Wednesday, August 19, 2009

Stones in Water by Donna Jo Napoli

Stones in Water by Donna Jo Napoli is a young adult novel set in Europe during World War II that focuses on Roberto, a young boy from a small village in Venice, Italy, who is captured by the Germans at a cinema in Mestre. One minute, Roberto, his older brother Sergio, and his friends Memo and Samuele are hoping to enjoy an American western, and the next minute, they're being carted by train to a work camp far away from home and fighting for their lives.

Roberto is separated from Sergio and Memo, but luckily he and Samuele manage to stay together. Since the round up, Samuele has been going by the name Enzo to hide the fact that he is a Jew.

"They can't kill someone just for being Jewish."

"Listen to yourself." Enzo's voice grew hoarse. "Your insomnia -- my nightmares -- they don't come from nowhere. They killed the boys on the train just for wanting to go home. They killed that boy at the first work camp just for fainting."

...Roberto shook his head now. He wouldn't believe Enzo's words. He couldn't. "My father brings home the newspaper every day. There was nothing in them about killing healthy Jews."

"Some news doesn't get printed."

"But something like that, people would know. People would talk about it."

"Jews talk about it." Enzo rubbed his nose and looked away. "It hasn't been going on all that long. It started in the spring. Death camps. They're in Poland, I think." The words came out with a slow deliberateness. Totally matter of fact, as though they weren't the worst words in the world. "Jews are moved from the work camps to the death camps. There's a work camp near Munich." Enzo looked back at Roberto. "When our train pulled up to the Munich station, I figured I'd die there." Enzo's voice held the same tone it had when he came out of the water yesterday -- the tone that was so terrible. The tone of resignation. (pages 60-61)
Roberto is an innocent young boy, but he learns right away the importance of quick thinking. He helps Enzo hide the fact that he is Jewish, and he shares his meager food rations with Enzo when one of the other boys discovers Enzo's secret. When he and the other boys are forced to build a holding pen for Polish Jews, Roberto slips food through the fence to a young girl and her little sister, and he learns to steal clothes and shoes from the dead -- including dead German soldiers -- to keep warm during the brutal winter months. But his strength and maturity are put to the ultimate test in the Ukraine, when he escapes from a work camp and attempts to make his way back to Venice.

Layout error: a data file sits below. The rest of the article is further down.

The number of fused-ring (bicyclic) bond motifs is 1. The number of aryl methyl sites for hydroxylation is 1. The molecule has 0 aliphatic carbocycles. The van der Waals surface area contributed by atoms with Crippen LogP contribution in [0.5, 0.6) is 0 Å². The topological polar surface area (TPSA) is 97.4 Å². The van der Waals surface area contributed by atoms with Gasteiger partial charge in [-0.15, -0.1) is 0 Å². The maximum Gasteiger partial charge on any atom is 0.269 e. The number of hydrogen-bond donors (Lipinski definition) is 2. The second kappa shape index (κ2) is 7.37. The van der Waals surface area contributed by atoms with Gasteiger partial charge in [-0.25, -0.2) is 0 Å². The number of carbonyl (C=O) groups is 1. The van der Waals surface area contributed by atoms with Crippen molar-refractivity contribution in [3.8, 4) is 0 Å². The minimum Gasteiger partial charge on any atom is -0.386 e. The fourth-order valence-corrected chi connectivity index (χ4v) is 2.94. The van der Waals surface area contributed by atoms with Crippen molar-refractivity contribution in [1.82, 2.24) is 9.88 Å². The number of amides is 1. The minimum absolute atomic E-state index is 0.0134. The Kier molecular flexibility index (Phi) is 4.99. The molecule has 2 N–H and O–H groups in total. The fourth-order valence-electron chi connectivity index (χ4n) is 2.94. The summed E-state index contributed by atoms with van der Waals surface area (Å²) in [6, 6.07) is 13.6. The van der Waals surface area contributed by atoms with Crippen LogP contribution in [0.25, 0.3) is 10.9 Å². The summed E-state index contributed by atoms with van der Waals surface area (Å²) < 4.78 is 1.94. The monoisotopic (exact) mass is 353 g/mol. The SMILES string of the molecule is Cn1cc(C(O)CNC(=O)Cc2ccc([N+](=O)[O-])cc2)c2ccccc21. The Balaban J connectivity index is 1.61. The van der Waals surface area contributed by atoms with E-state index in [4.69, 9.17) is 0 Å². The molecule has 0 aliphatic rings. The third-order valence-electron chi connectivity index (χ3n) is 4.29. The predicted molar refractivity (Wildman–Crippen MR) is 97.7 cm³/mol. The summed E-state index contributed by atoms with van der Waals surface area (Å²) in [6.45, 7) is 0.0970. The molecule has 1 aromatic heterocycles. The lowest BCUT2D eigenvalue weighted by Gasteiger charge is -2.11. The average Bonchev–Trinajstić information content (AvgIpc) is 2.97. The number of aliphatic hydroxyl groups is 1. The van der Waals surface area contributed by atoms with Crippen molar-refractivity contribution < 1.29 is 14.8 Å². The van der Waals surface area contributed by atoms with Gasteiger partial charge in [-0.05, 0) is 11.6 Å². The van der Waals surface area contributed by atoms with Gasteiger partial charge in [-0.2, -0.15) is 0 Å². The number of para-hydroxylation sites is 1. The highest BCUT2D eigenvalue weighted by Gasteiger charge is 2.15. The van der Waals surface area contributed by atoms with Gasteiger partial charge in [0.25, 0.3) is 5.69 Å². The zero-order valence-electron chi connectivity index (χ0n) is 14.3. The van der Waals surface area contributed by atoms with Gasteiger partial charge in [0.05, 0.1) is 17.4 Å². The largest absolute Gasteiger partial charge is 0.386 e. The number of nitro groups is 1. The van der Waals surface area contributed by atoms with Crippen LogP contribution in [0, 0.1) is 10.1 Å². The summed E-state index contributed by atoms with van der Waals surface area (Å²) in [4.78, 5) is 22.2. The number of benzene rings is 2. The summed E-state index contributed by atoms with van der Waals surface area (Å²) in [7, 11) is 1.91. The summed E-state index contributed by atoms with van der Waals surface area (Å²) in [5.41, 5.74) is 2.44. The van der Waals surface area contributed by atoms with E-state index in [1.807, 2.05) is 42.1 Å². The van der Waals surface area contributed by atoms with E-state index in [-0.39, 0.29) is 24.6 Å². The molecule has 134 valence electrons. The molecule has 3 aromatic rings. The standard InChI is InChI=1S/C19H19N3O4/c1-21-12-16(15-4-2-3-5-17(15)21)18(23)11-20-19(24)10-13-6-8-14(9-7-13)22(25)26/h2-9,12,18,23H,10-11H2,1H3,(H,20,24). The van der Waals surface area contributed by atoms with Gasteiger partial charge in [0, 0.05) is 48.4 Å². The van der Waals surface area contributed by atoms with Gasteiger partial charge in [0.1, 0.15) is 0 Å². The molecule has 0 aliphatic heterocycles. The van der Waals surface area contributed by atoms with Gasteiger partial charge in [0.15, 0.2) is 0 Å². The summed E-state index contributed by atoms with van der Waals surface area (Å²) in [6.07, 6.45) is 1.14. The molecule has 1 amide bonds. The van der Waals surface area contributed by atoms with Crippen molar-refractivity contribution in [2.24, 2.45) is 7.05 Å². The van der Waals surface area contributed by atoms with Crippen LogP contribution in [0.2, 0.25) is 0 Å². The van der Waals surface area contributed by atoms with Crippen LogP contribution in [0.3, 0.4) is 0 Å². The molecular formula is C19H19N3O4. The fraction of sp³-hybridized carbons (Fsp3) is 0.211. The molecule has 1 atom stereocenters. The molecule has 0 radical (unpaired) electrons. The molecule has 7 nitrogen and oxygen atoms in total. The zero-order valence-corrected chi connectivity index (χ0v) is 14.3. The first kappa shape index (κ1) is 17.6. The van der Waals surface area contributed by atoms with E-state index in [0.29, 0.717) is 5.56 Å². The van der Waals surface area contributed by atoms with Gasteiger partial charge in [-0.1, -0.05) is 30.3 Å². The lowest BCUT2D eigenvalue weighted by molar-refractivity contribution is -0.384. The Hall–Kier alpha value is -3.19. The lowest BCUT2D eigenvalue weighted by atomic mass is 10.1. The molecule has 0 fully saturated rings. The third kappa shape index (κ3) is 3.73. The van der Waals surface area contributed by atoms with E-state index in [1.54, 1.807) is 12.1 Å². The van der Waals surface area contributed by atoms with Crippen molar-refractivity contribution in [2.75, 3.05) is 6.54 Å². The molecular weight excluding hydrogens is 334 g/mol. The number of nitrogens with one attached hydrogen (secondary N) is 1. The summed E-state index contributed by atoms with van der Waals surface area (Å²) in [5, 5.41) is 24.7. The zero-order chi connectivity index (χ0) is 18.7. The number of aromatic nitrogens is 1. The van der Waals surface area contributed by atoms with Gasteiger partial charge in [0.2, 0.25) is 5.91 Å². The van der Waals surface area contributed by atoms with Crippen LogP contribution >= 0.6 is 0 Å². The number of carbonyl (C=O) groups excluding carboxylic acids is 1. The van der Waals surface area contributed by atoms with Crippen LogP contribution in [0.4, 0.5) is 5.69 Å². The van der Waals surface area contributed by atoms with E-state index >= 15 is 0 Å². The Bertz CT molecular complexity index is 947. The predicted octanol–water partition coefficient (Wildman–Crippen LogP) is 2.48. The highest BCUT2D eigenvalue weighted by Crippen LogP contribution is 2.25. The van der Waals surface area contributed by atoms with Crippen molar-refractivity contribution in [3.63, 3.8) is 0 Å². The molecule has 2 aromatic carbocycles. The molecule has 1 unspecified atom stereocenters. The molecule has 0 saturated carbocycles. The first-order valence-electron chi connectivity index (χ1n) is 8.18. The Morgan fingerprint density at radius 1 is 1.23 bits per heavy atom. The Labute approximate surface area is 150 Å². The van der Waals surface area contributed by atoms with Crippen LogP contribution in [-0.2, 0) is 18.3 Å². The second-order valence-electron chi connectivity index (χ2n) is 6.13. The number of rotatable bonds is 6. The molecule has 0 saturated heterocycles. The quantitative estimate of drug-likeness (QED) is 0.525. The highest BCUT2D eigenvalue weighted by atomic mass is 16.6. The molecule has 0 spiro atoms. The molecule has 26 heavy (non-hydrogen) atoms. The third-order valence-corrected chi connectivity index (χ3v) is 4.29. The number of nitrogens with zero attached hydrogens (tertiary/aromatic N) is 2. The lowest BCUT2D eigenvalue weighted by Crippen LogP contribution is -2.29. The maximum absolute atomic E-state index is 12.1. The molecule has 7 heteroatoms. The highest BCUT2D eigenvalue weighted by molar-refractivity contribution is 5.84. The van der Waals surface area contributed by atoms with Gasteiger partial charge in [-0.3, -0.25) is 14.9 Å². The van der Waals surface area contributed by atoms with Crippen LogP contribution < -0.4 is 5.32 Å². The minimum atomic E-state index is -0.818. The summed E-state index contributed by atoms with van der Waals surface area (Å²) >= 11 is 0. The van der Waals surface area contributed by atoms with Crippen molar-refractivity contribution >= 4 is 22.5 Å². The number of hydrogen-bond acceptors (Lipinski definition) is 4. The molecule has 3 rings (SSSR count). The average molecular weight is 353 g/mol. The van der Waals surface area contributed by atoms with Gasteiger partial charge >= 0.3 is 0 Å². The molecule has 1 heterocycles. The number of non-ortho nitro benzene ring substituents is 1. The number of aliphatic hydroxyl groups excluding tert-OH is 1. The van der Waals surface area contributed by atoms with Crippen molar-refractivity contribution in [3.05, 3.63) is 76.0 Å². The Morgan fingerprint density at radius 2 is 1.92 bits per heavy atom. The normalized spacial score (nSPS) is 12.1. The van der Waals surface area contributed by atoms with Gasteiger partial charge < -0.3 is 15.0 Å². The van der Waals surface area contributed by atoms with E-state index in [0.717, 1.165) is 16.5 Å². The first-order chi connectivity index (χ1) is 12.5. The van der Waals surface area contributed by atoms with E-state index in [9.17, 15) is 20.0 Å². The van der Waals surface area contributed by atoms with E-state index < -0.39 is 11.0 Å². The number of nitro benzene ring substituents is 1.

Stones in Water is a heartbreaking story of innocence lost to the brutality of war. Roberto's eyes are opened wide to the true horrors of war, and he must rely on strength he never knew he had when he is on the run alone. I found myself tearing up when reading about the cold nights in the work camps, with Enzo telling Roberto stories from the Old Testament to put him to sleep. My heart broke for the characters not shown in the book, particularly Roberto's parents, who must have been crushed to learn of their sons' capture and agonized over whether they would ever be reunited.

The book is geared toward 8- to 12-year-old readers, with the war shown through young eyes. Roberto learns about the death camps from his friend, and his thoughts are those of a young boy, which will help young readers put themselves in Roberto's shoes. There are scenes in which children are beaten, even murdered, at the hands of the Germans, and while these scenes are not overly graphic, I would recommend this book only for mature readers in the intended age group. In my opinion, this is more of a "grown up" children's book about the war than Lois Lowry's Number the Stars, in that more details are provided about the evils of war without overwhelming children with intense, graphic scenes of violence. Napoli gets the point across in as gentle a manner as possible while staying true to the darkness and harshness of the events depicted.

Stones in Water is a fast, engaging read, and I flew through the 209 pages in a day. It was interesting to see in the acknowledgments that the story is based "loosely (very, very loosely) on experiences of Guido Fullin during World War II." I wish Napoli would have said what parts of the story were true and what parts were fiction, as I always find that fascinating, but the story was exciting nonetheless. However, I was a bit disappointed with the ending. It wasn't a bad ending -- there is a bit of hope after all, and Roberto shows much growth in character -- but instead of hinting toward a new story, I wish Napoli would have resolved some of the loose ends. Still, Stones in Water is a worthwhile read, and readers both young and old can learn something from Roberto's story.